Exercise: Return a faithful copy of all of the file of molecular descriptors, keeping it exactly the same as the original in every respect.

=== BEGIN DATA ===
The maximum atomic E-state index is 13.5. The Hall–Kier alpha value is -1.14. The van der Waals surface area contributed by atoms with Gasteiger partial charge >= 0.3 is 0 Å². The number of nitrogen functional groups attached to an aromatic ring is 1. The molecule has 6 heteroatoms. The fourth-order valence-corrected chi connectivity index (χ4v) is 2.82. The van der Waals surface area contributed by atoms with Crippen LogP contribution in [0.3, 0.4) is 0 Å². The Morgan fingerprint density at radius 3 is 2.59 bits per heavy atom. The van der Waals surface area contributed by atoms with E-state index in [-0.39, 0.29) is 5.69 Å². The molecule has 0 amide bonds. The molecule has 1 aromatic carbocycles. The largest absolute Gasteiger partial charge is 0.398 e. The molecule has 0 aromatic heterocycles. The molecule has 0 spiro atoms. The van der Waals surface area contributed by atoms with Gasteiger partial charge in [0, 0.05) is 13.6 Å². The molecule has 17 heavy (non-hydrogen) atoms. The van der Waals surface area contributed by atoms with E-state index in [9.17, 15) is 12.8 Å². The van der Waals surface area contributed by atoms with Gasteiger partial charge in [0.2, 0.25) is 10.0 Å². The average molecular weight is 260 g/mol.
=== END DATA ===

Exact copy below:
The maximum atomic E-state index is 13.5. The Hall–Kier alpha value is -1.14. The van der Waals surface area contributed by atoms with Gasteiger partial charge >= 0.3 is 0 Å². The number of nitrogen functional groups attached to an aromatic ring is 1. The molecule has 6 heteroatoms. The fourth-order valence-corrected chi connectivity index (χ4v) is 2.82. The van der Waals surface area contributed by atoms with Crippen LogP contribution in [0.3, 0.4) is 0 Å². The Morgan fingerprint density at radius 3 is 2.59 bits per heavy atom. The van der Waals surface area contributed by atoms with E-state index in [-0.39, 0.29) is 5.69 Å². The molecule has 0 amide bonds. The molecule has 1 aromatic carbocycles. The largest absolute Gasteiger partial charge is 0.398 e. The molecule has 0 aromatic heterocycles. The molecule has 0 spiro atoms. The van der Waals surface area contributed by atoms with Gasteiger partial charge in [0, 0.05) is 13.6 Å². The molecule has 17 heavy (non-hydrogen) atoms. The van der Waals surface area contributed by atoms with E-state index in [9.17, 15) is 12.8 Å². The van der Waals surface area contributed by atoms with Gasteiger partial charge in [0.2, 0.25) is 10.0 Å². The average molecular weight is 260 g/mol.